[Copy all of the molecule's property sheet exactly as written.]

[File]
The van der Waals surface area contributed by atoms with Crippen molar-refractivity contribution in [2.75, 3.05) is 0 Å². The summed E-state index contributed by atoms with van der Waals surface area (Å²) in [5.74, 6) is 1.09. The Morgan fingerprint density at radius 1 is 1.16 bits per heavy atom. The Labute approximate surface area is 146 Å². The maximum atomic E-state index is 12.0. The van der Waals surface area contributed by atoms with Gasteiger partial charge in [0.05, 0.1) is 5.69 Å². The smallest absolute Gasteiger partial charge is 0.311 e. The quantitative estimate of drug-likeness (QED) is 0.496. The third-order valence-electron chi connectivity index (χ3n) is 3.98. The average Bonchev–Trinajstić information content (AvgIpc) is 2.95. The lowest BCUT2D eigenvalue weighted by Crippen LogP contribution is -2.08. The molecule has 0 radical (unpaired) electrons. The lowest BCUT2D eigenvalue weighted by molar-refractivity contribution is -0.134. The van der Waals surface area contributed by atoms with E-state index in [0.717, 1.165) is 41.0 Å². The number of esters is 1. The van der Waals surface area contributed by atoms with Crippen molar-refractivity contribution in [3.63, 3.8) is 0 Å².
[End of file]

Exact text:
The van der Waals surface area contributed by atoms with Crippen molar-refractivity contribution in [2.75, 3.05) is 0 Å². The summed E-state index contributed by atoms with van der Waals surface area (Å²) in [5.74, 6) is 1.09. The Morgan fingerprint density at radius 1 is 1.16 bits per heavy atom. The Labute approximate surface area is 146 Å². The maximum atomic E-state index is 12.0. The van der Waals surface area contributed by atoms with Gasteiger partial charge in [0.05, 0.1) is 5.69 Å². The smallest absolute Gasteiger partial charge is 0.311 e. The quantitative estimate of drug-likeness (QED) is 0.496. The third-order valence-electron chi connectivity index (χ3n) is 3.98. The average Bonchev–Trinajstić information content (AvgIpc) is 2.95. The lowest BCUT2D eigenvalue weighted by Crippen LogP contribution is -2.08. The molecule has 0 radical (unpaired) electrons. The lowest BCUT2D eigenvalue weighted by molar-refractivity contribution is -0.134. The van der Waals surface area contributed by atoms with E-state index in [0.717, 1.165) is 41.0 Å². The number of esters is 1. The van der Waals surface area contributed by atoms with Crippen molar-refractivity contribution in [3.63, 3.8) is 0 Å².